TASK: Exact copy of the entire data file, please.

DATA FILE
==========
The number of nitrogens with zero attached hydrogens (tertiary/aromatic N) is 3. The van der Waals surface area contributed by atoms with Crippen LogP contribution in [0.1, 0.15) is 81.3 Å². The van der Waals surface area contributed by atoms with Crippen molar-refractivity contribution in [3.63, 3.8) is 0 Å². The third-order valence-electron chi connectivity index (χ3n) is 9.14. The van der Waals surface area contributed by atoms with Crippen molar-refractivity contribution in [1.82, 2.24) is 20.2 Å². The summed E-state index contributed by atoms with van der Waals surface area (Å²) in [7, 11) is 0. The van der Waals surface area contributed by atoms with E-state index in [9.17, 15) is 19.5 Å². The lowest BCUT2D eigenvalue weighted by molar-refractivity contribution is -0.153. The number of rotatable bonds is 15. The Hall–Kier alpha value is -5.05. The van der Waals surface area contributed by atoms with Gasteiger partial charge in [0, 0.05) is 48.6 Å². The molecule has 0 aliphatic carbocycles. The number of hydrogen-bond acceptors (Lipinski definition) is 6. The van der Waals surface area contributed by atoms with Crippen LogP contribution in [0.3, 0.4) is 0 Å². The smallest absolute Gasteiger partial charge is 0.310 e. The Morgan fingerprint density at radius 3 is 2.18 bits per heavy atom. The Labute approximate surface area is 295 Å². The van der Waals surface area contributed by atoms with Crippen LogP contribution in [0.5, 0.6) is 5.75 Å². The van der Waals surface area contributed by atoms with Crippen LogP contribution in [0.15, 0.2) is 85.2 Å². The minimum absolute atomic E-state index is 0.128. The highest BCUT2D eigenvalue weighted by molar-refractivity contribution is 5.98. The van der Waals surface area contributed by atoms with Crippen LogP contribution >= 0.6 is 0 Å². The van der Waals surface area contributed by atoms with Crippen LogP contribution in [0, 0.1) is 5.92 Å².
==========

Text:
The number of nitrogens with zero attached hydrogens (tertiary/aromatic N) is 3. The van der Waals surface area contributed by atoms with Crippen LogP contribution in [0.1, 0.15) is 81.3 Å². The van der Waals surface area contributed by atoms with Crippen molar-refractivity contribution in [3.63, 3.8) is 0 Å². The third-order valence-electron chi connectivity index (χ3n) is 9.14. The van der Waals surface area contributed by atoms with Crippen molar-refractivity contribution in [1.82, 2.24) is 20.2 Å². The summed E-state index contributed by atoms with van der Waals surface area (Å²) in [7, 11) is 0. The van der Waals surface area contributed by atoms with E-state index in [9.17, 15) is 19.5 Å². The lowest BCUT2D eigenvalue weighted by molar-refractivity contribution is -0.153. The number of rotatable bonds is 15. The Hall–Kier alpha value is -5.05. The van der Waals surface area contributed by atoms with Gasteiger partial charge in [0, 0.05) is 48.6 Å². The molecule has 0 aliphatic carbocycles. The number of hydrogen-bond acceptors (Lipinski definition) is 6. The van der Waals surface area contributed by atoms with Crippen LogP contribution in [0.3, 0.4) is 0 Å². The smallest absolute Gasteiger partial charge is 0.310 e. The Morgan fingerprint density at radius 3 is 2.18 bits per heavy atom. The Labute approximate surface area is 295 Å². The van der Waals surface area contributed by atoms with Crippen LogP contribution in [0.5, 0.6) is 5.75 Å². The van der Waals surface area contributed by atoms with Crippen LogP contribution in [0.15, 0.2) is 85.2 Å². The minimum absolute atomic E-state index is 0.128. The highest BCUT2D eigenvalue weighted by molar-refractivity contribution is 5.98. The van der Waals surface area contributed by atoms with Crippen LogP contribution >= 0.6 is 0 Å². The van der Waals surface area contributed by atoms with Crippen LogP contribution in [0, 0.1) is 5.92 Å².